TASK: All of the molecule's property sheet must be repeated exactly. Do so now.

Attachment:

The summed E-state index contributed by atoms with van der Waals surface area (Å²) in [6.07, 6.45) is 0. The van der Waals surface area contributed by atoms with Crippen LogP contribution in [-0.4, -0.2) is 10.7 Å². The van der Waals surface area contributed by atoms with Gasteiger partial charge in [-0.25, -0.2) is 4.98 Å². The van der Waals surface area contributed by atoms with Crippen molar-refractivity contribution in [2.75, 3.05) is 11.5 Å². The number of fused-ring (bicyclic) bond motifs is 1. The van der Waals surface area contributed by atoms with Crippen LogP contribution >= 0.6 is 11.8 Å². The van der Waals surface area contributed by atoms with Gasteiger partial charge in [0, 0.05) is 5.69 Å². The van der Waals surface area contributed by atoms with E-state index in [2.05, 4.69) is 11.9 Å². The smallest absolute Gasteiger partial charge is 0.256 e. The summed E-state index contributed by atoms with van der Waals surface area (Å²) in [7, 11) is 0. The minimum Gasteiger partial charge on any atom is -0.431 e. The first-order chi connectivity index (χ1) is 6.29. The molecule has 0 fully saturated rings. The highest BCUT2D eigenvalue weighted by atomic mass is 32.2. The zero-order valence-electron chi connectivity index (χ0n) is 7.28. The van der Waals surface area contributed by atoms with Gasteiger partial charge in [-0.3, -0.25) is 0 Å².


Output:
The summed E-state index contributed by atoms with van der Waals surface area (Å²) in [6.07, 6.45) is 0. The van der Waals surface area contributed by atoms with Crippen LogP contribution in [-0.4, -0.2) is 10.7 Å². The van der Waals surface area contributed by atoms with Gasteiger partial charge in [-0.25, -0.2) is 4.98 Å². The van der Waals surface area contributed by atoms with Crippen molar-refractivity contribution in [2.75, 3.05) is 11.5 Å². The number of fused-ring (bicyclic) bond motifs is 1. The van der Waals surface area contributed by atoms with Crippen LogP contribution >= 0.6 is 11.8 Å². The van der Waals surface area contributed by atoms with Gasteiger partial charge in [0, 0.05) is 5.69 Å². The van der Waals surface area contributed by atoms with E-state index in [2.05, 4.69) is 11.9 Å². The smallest absolute Gasteiger partial charge is 0.256 e. The summed E-state index contributed by atoms with van der Waals surface area (Å²) in [7, 11) is 0. The minimum Gasteiger partial charge on any atom is -0.431 e. The first-order chi connectivity index (χ1) is 6.29. The molecule has 0 fully saturated rings. The highest BCUT2D eigenvalue weighted by atomic mass is 32.2. The zero-order valence-electron chi connectivity index (χ0n) is 7.28. The van der Waals surface area contributed by atoms with Gasteiger partial charge in [-0.3, -0.25) is 0 Å².